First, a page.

• Summarize the arguments made by critics who
rejected the culture of the fifties.
• Describe the causes and effects of urban and rural
• Explain the problems that many minority group
members faced in the postwar era.
Terms and People
beatniks − small group of writers and artists, in the 1950s
and early 1960s, who were critical of American society
inner city − the older, central part of a city with crowded
neighborhoods in which low-income, usually minority, groups
urban renewal − government programs for redevelopment
of urban areas
termination policy − ended all programs monitored by the
Bureau of Indian Affairs; ended federal responsibility for the
health and welfare of Native Americans
Why were some groups of Americans
dissatisfied with conditions in postwar
Poverty and discrimination plagued some Americans,
while others criticized the conformity of middle-class
The discontents of the 1950s would manifest the first
signs of the dissent that would dominate the 1960s.
Some Americans believed that while material
conditions were better in the 1950s, the
quality of life had not improved.
• Many social critics complained about the
emphasis on conformity in 1950s America.
• They also criticized the power of advertising to
mold public tastes.
• The theme of alienation dominated a number of
popular books of the era.
Important Books of the Postwar Era
David Riesman and
The Man in the
Gray Flannel Suit
• a World War II
could not find
meaning in life
The Catcher in
• the phoniness of
• the plight of the
The Lonely Crowd
The beatniks, or beats, insisted that
conformity stifled individualism.
they saw as the
and conformity of
poem “Howl” and
Jack Kerouac’s novel
On the Road.
Many Americans were outraged by their behavior.
Beyond the suburbs was a very
It was a nation of
People who were poor
were well hidden.
In the influential 1962 book The Other America,
Michael Harrington shocked many Americans by
claiming that 50 million Americans—one fourth
of the nation—lived in poverty.
In the postwar years, many African Americans and
other minorities moved to the cities in search of jobs.
At the same time,
white families left
the cities for the
of living in
The loss of the middle class hurt cities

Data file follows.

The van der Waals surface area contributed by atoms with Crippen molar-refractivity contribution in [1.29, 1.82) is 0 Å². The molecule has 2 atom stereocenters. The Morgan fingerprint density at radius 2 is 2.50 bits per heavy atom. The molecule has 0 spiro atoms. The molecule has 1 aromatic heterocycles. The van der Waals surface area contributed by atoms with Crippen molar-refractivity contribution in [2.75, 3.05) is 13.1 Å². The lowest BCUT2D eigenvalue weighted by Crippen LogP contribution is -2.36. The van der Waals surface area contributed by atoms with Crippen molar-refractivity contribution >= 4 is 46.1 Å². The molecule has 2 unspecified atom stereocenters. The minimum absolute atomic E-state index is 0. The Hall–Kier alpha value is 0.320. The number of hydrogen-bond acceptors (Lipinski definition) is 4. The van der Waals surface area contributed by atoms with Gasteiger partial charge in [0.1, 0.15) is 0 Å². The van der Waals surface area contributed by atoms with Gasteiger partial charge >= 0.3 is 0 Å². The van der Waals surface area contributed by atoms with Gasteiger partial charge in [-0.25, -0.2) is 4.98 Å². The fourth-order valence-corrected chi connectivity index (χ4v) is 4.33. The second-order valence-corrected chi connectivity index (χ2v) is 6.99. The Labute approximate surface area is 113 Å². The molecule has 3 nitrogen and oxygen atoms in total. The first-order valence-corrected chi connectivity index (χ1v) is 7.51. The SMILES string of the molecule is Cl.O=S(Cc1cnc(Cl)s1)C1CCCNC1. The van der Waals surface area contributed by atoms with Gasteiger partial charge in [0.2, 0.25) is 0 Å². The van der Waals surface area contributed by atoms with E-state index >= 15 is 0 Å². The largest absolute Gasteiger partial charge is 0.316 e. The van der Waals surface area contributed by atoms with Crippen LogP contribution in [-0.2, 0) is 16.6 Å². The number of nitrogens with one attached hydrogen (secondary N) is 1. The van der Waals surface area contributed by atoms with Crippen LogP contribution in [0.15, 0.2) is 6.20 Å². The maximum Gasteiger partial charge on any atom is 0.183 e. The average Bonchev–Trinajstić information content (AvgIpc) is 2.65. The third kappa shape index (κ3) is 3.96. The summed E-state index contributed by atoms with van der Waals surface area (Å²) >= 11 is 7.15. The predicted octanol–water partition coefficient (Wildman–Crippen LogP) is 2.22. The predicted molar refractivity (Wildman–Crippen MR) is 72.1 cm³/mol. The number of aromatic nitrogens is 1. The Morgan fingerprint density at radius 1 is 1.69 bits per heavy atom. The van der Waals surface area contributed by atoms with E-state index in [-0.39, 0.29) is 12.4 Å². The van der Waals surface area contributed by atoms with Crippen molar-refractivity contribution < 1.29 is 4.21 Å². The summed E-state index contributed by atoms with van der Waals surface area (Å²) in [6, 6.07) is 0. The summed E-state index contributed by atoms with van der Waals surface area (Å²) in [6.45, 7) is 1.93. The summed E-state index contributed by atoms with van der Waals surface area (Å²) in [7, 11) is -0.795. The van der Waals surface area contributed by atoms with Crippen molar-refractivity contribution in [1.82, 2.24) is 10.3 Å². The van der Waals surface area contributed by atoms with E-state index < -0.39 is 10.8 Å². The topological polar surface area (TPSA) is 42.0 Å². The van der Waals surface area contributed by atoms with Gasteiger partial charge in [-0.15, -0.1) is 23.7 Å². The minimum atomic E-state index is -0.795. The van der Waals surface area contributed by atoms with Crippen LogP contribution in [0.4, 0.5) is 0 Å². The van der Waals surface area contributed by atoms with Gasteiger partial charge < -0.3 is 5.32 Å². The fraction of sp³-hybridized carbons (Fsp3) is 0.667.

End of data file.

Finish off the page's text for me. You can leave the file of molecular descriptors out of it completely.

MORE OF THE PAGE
economically and politically.
• The middle class paid a large share of the
taxes, so without them, cities were poorer.
• When much of the middle class moved to the
suburbs, they took their congressional
representatives with them.
• City services declined with the loss of
economic and political power.
As conditions worsened and crime increased
in what was now called the inner city, more of
the middle class moved to the suburbs.
leaders tried to
cities by developing
But urban renewal
drove people from
their homes to
make room for the
new projects and
The federal government tried to ease the
housing shortage by building public housing.
At first, public housing
residents were happy
with their new homes.
But in time, such projects
led to an even greater
concentration of poverty,
which led to other
problems, such as crime.
Many rural people also lived in poverty.
The economic situation of
Mississippi Delta sharecroppers,
Appalachian coal miners, and
farmers in remote areas got
worse as time passed.
A major transformation in farming was
taking place, as corporations and large-farm
owners came to dominate farm production.
found it hard to
compete, and they
Many farmers left rural
areas and moved to the
cities, while others stayed
behind, hoping for
African Americans and other minorities
faced housing and employment
discrimination in the urban north and west.
• Puerto Rican migrants to New York City were
grouped in inner city neighborhoods where
discrimination limited their job opportunities.
• Because English was not their native language,
they had little political power and received little
help from city governments.
By 1964, 3 million Mexicans had worked in the
United States under the bracero program, most
of them as farm laborers.
cheated by their
they did not
One champion of
the rights of
Galarza, joined the
effort to organize
unions for Mexican
In 1953, the federal government enacted
the termination policy, which sought to
end Native American tribal government.
• The policy sought to relocate Native Americans to
cities and ended federal responsibility for them.
• Proponents of the policy argued that it would free
Native Americans to assimilate into U.S. society,
but in reality, it made conditions worse for them.